the regulation of interstate transactions of distribution and sale cannot be accomplished effectively without discrimination against interstate commerce unless transactions of intrastate distribution and sale be regulated.
Substantially the same situation is disclosed in the Kentucky cases. In that relation, the Government invokes the analogy of transportation rates. Shreveport Case, 234 U.S. 342; Wisconsin Railroad Comm'n v. Chicago, B. & Q. R. Co., 257 U.S. 563. The question will be the subject of consideration when it arises in any particular application of the Act.
Upon what ground, then, can it be said that this plan for the regulation of transactions in interstate commerce in coal is beyond the constitutional power of Congress? The Court reaches that conclusion in the view that the [p321] invalidity of the labor provisions requires us to condemn the Act in its entirety. I am unable to concur in that opinion. I think that the express provisions of the Act preclude such a finding of inseparability.
This is admittedly a question of statutory construction, and hence we must search for the intent of Congress. And, in seeking that intent, we should not fail to give full weight to what Congress itself has said upon the very point. The Act provides (§ 15):
If any provision of this Act, or the application thereof to any person or circumstances, is held invalid, the remainder of the Act and the application of such provisions to other persons or circumstances shall not be affected thereby."
That is a flat declaration against treating the provisions of the Act as inseparable. It is a declaration which Congress was competent to make. It is a declaration which reverses the presumption of indivisibility and creates an opposite presumption. Utah Power & Light Co. v. Pfost, 286 U.S. 165, 184.
The above-quoted provision does not stand alone. Congress was at pains to make a declaration of similar import with respect to the provisions of the Code (§ 3):
No producer shall by reason of his acceptance of the code provided for in section 4 or of the drawback of taxes provided in section 3 of this Act be held to be precluded or estopped from contesting the constitutionality of any provision of said code, or its validity as applicable to such producer.
This provision evidently contemplates, when read with the one first quoted, that a stipulation of the Code may be found to be unconstitutional, and yet that its invalidity shall not be regarded as affecting the obligations attaching to the remainder.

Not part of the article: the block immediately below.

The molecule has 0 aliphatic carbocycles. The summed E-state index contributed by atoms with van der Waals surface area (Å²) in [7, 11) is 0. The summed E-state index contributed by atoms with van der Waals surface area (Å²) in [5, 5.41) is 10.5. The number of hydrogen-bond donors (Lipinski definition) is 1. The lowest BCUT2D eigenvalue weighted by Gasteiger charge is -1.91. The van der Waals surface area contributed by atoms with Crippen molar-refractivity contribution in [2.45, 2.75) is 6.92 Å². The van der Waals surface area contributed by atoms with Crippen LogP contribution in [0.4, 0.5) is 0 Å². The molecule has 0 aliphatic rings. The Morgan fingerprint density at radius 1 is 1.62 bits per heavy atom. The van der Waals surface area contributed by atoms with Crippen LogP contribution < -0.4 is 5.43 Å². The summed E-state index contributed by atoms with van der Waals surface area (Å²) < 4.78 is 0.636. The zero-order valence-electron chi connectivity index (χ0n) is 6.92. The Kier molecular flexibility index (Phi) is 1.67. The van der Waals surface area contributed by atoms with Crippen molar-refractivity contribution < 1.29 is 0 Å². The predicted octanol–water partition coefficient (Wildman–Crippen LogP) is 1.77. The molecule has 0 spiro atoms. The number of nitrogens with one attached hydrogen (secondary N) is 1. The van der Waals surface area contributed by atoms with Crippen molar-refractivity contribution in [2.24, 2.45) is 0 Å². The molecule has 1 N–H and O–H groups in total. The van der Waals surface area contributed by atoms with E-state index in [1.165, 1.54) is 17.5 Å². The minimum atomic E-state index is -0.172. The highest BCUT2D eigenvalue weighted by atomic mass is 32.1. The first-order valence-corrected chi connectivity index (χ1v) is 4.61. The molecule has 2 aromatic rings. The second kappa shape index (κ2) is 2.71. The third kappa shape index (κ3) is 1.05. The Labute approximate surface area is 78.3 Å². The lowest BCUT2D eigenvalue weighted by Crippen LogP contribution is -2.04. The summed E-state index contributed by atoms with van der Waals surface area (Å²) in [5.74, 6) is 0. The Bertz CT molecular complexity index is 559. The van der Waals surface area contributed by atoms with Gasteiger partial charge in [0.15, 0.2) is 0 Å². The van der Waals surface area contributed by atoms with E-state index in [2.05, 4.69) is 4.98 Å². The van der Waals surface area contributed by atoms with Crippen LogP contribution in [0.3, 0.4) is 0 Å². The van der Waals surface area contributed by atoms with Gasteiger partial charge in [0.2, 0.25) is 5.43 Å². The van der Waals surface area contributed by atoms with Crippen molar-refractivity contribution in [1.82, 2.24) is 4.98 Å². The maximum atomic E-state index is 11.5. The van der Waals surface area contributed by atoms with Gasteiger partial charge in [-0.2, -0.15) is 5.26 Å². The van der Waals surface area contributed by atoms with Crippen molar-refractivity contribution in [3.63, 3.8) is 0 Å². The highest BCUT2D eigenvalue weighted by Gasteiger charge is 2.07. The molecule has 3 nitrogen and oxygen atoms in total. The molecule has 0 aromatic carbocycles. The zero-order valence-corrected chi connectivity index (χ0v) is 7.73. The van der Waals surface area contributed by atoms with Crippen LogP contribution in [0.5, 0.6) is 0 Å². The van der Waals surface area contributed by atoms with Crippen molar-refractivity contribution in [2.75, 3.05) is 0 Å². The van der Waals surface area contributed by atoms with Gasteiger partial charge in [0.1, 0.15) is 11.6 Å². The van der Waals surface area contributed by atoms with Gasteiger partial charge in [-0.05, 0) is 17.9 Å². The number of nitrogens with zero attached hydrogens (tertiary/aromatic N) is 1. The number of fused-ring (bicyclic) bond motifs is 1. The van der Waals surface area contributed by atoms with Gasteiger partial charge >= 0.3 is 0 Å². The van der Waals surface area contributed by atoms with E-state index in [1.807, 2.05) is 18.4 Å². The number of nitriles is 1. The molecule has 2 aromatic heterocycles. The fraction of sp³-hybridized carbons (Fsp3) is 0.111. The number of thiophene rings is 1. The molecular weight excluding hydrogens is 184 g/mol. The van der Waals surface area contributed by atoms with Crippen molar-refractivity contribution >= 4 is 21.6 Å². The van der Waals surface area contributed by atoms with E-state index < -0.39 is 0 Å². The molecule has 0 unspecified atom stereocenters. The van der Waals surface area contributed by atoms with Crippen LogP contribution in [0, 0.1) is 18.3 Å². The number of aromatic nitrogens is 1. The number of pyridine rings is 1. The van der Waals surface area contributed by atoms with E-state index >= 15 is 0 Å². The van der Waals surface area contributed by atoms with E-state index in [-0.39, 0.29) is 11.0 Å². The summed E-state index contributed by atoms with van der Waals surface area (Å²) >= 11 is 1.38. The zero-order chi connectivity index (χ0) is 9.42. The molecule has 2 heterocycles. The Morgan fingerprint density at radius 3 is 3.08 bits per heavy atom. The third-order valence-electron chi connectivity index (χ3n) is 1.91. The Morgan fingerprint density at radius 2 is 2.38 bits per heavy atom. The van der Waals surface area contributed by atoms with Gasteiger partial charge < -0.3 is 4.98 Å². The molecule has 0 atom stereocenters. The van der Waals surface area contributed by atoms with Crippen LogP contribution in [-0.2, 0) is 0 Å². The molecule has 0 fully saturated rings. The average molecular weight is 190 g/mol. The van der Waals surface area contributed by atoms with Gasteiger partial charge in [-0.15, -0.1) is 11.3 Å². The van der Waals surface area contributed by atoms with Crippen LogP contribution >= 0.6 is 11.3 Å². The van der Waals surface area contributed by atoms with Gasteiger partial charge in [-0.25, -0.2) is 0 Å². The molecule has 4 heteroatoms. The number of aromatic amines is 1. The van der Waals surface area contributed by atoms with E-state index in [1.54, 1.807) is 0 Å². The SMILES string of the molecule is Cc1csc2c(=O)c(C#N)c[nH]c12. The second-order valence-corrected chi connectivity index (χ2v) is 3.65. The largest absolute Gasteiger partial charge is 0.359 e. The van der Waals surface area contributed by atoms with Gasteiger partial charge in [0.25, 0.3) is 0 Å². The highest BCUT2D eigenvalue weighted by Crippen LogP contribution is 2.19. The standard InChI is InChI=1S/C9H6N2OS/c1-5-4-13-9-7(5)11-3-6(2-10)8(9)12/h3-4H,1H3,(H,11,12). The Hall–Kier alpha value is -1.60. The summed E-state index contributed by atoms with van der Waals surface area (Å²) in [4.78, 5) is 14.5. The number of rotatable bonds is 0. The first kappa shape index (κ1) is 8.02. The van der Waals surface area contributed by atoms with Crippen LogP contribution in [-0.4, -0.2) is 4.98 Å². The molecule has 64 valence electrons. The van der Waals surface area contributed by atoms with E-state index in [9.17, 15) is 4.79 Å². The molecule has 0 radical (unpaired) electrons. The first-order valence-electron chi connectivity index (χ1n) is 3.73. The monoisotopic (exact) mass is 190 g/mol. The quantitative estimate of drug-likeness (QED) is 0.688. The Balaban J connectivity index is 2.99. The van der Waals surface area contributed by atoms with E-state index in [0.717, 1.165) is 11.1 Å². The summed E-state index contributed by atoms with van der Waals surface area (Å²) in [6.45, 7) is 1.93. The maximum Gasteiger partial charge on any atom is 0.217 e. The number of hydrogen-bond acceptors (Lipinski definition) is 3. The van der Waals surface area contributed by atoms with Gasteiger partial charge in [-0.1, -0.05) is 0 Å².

I do not think that the question of separability should be determined by trying to imagine what Congress would [p322] have done if certain provisions found to be invalid were excised. That, if taken broadly, would lead us into a realm of pure speculation. Who can tell, amid the host of divisive influences playing upon the legislative body, what its reaction would have been to a particular excision required by a finding of invalidity? The question does not call for speculation of that sort, but rather for an inquiry whether the provisions are inseparable by virtue of inherent character. That is, when Congress states that the provisions of the Act are not inseparable and that the invalidity of any provision shall not affect others, we should not hold that the provisions are inseparable unless their nature, by reason of an inextricable tie, demands that conclusion.
All that is said in the preamble of the Act, in the directions to the Commission which the Act creates, and in the stipulations of the Code, is subject to the explicit direction of Congress that the provisions of the statute shall not be treated as forming an indivisible unit. The fact that the various requirements furnish to each other mutual aid and support does not establish indivisibility. The purpose of Congress, plainly expressed, was that, if a part of that aid were lost, the whole should not be lost. Congress desired that the Act and Code should be operative so far as they met the constitutional test. Thus, we are brought, as I have said, to the question whether, despite this purpose of Congress, we must treat the marketing provisions and the labor provisions as inextricably tied together because of their nature. I find no such tie. The labor provisions are themselves separated and placed in a separate part (Part III) of the Code. It seems quite clear that the validity of the entire Act cannot depend upon the provisions as to hours and wages in paragraph (g) of Part III. For what was contemplated by that paragraph is manifestly independent of [p323] the other machinery of the Act, as it cannot become effective unless the specified proportion of producers and employees reach an agreement as to particular wages and hours. And the provision for collective bargaining in paragraphs (a) and (b) of Part III is apparently made separable from the Code itself by § 9 of the Act, providing, in substance, that the employees of all producers shall have the right of collective bargaining even when producers do not accept or maintain the Code.
The marketing provisions (Part II) of the Code naturally form a separate category. The interdependence of wages and prices is no clearer in the coal business than in transportation. But the broad regulation of rates in order to stabilize transportation conditions has not carried with it the necessity of fixing wages. Again, the requirement, in paragraph (a) of Part II, that district boards shall establish prices so as to yield a prescribed "return per net ton" for each district in a minimum price area in order "to sustain the stabilization of wages, working conditions and maximum hours of labor" does not link the marketing provisions to the labor provisions by an unbreakable bond. Congress evidently desired stabilization through both the provisions relating to marketing and those relating to labor, but the setting up of the two sorts of requirements did not make the one dependent upon the validity of the other. It is apparent that they are not so interwoven that they cannot have separate operation and effect. The marketing provisions in relation to interstate commerce can be carried out as provided in Part II without regard to the labor provisions contained in Part III. That fact, in the light of the congressional declaration of separability, should be considered of controlling importance.
In this view, the Act, and the Code for which it provides, may be sustained in relation to the provisions for [p324] marketing in interstate commerce, and the decisions of the courts below, so far as they accomplish that result, should be affirmed.